The heroic resistance inside the besieged walls of eastern Aleppo is coming from the Syrian people themselves, and not foreign fighters as is often portrayed in the Western media, says a journalist trapped inside the most dangerous place on earth. New Yorker Bilal Abdul Karim went inside Aleppo four months ago during a short break in the siege but his three day assignment has now extended to four months; it is impossible to leave unless he walks from the rebel-held city and into the hands of Syrian government forces.
"I'm a black man with a beard," he told me. "I don't think I would last very long in the hands of the regime." Abdul Karim pointed to UN reports that hundreds of men went missing last week after crossing into government territory.
The journalist was quite blunt about the future. In an exclusive interview marking Human Rights Day, he admitted, "We're living on borrowed time here but there are still opportunities for good to prevail."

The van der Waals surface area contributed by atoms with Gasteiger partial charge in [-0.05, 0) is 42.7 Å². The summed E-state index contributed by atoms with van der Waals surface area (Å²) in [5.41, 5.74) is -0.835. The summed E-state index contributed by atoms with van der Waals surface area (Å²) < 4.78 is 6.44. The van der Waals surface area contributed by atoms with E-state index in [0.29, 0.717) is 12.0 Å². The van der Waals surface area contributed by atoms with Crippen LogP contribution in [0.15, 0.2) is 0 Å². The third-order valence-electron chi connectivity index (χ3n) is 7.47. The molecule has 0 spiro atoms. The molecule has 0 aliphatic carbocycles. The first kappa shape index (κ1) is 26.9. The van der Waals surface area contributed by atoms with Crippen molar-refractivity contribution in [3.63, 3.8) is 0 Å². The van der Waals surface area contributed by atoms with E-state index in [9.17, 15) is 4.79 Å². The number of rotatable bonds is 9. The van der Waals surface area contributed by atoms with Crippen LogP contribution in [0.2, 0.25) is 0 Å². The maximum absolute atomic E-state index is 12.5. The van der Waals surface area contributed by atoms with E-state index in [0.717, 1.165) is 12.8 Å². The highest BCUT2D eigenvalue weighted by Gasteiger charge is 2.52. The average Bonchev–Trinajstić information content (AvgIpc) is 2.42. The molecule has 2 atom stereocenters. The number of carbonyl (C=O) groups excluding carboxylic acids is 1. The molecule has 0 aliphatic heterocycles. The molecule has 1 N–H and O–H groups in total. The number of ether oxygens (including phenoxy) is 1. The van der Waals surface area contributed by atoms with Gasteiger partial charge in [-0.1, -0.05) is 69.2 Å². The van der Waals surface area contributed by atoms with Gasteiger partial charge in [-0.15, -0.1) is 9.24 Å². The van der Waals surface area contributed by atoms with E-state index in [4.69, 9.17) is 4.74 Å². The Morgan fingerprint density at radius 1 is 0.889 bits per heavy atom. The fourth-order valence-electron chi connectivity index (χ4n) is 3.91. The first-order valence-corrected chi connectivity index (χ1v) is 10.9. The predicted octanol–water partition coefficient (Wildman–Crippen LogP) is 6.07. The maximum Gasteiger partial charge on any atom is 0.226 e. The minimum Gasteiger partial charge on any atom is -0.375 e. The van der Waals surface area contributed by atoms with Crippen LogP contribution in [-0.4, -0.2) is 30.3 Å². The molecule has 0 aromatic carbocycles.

Although the situation looks bleak now that Syrian regime forces have seized around 85 per cent of the eastern parts of the city from rebels in recent weeks, Abdul Karim said that it is vital for people around the world not to be misled about what is happening on the ground in Aleppo. There are still nearly 300,000 Syrians trapped there, he explained, but out of those only 10,500 chose to leave during a humanitarian pause last Thursday. The number of those leaving last week has been confirmed by all sides, including Russian officials and UN observers; estimates of those left behind, though, vary from 100,000 to 300,000.
"If so many people chose to remain in a siege situation without food and comfort and would prefer to face barrel bombs and bunker busters, shells and missiles," he asked, "what does that tell you about the Bashar Al-Assad regime?" Nobody, he insisted, was forced to stay. "The fact is, of those who left, hundreds of the men have disappeared. That speaks volumes about the activities of the Syrian government forces."